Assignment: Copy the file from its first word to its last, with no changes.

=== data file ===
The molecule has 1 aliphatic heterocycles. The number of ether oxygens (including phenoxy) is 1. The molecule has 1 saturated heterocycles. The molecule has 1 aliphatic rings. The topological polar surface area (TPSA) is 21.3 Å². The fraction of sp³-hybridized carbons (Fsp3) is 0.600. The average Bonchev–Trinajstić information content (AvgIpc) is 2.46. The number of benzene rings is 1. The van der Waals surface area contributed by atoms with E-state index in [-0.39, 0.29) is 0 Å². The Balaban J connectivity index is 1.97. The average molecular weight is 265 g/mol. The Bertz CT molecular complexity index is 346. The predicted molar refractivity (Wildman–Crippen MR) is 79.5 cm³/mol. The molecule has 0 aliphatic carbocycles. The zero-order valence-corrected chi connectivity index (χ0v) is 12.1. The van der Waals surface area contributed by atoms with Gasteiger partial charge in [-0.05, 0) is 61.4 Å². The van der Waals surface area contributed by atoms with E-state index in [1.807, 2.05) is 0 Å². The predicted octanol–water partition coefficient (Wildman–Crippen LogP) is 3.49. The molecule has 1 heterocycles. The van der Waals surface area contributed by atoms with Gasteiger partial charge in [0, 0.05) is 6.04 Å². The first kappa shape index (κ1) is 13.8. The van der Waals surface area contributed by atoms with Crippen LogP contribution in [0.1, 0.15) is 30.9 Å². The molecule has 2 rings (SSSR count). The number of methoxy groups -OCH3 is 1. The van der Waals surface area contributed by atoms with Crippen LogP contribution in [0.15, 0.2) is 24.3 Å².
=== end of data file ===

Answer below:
The molecule has 1 aliphatic heterocycles. The number of ether oxygens (including phenoxy) is 1. The molecule has 1 saturated heterocycles. The molecule has 1 aliphatic rings. The topological polar surface area (TPSA) is 21.3 Å². The fraction of sp³-hybridized carbons (Fsp3) is 0.600. The average Bonchev–Trinajstić information content (AvgIpc) is 2.46. The number of benzene rings is 1. The van der Waals surface area contributed by atoms with E-state index in [-0.39, 0.29) is 0 Å². The Balaban J connectivity index is 1.97. The average molecular weight is 265 g/mol. The Bertz CT molecular complexity index is 346. The predicted molar refractivity (Wildman–Crippen MR) is 79.5 cm³/mol. The molecule has 0 aliphatic carbocycles. The zero-order valence-corrected chi connectivity index (χ0v) is 12.1. The van der Waals surface area contributed by atoms with Gasteiger partial charge in [-0.05, 0) is 61.4 Å². The van der Waals surface area contributed by atoms with E-state index in [1.807, 2.05) is 0 Å². The predicted octanol–water partition coefficient (Wildman–Crippen LogP) is 3.49. The molecule has 1 heterocycles. The van der Waals surface area contributed by atoms with Gasteiger partial charge in [0, 0.05) is 6.04 Å². The first kappa shape index (κ1) is 13.8. The van der Waals surface area contributed by atoms with Crippen LogP contribution in [0.1, 0.15) is 30.9 Å². The molecule has 2 rings (SSSR count). The number of methoxy groups -OCH3 is 1. The van der Waals surface area contributed by atoms with Crippen LogP contribution in [0.15, 0.2) is 24.3 Å².